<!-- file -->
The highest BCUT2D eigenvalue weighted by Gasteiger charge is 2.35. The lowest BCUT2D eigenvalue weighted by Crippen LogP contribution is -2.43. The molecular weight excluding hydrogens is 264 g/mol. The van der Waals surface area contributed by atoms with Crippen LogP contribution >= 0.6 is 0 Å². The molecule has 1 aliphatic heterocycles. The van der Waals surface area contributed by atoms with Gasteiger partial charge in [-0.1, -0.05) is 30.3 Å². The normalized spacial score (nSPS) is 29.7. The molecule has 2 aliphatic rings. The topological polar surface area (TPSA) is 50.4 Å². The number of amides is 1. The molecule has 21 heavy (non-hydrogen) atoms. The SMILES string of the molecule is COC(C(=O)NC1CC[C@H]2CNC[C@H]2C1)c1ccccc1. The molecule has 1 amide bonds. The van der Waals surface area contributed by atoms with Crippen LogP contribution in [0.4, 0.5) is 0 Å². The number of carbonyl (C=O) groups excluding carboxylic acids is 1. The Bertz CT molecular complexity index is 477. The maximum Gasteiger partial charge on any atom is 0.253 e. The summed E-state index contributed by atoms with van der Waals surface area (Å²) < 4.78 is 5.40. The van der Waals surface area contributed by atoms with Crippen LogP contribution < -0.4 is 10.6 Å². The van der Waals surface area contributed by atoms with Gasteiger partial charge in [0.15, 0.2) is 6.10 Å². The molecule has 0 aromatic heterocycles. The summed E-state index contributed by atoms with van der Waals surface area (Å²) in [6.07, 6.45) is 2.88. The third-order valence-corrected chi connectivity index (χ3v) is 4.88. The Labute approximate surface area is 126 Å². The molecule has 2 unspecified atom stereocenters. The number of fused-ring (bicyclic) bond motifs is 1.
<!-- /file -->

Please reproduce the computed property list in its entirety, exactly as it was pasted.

The highest BCUT2D eigenvalue weighted by Gasteiger charge is 2.35. The lowest BCUT2D eigenvalue weighted by Crippen LogP contribution is -2.43. The molecular weight excluding hydrogens is 264 g/mol. The van der Waals surface area contributed by atoms with Crippen LogP contribution >= 0.6 is 0 Å². The molecule has 1 aliphatic heterocycles. The van der Waals surface area contributed by atoms with Gasteiger partial charge in [-0.1, -0.05) is 30.3 Å². The normalized spacial score (nSPS) is 29.7. The molecule has 2 aliphatic rings. The topological polar surface area (TPSA) is 50.4 Å². The number of amides is 1. The molecule has 21 heavy (non-hydrogen) atoms. The SMILES string of the molecule is COC(C(=O)NC1CC[C@H]2CNC[C@H]2C1)c1ccccc1. The molecule has 1 amide bonds. The van der Waals surface area contributed by atoms with Crippen LogP contribution in [0.4, 0.5) is 0 Å². The number of carbonyl (C=O) groups excluding carboxylic acids is 1. The Bertz CT molecular complexity index is 477. The maximum Gasteiger partial charge on any atom is 0.253 e. The summed E-state index contributed by atoms with van der Waals surface area (Å²) < 4.78 is 5.40. The van der Waals surface area contributed by atoms with Crippen LogP contribution < -0.4 is 10.6 Å². The van der Waals surface area contributed by atoms with Gasteiger partial charge in [0.15, 0.2) is 6.10 Å². The molecule has 0 aromatic heterocycles. The summed E-state index contributed by atoms with van der Waals surface area (Å²) in [6.07, 6.45) is 2.88. The third-order valence-corrected chi connectivity index (χ3v) is 4.88. The Labute approximate surface area is 126 Å². The molecule has 2 unspecified atom stereocenters. The number of fused-ring (bicyclic) bond motifs is 1.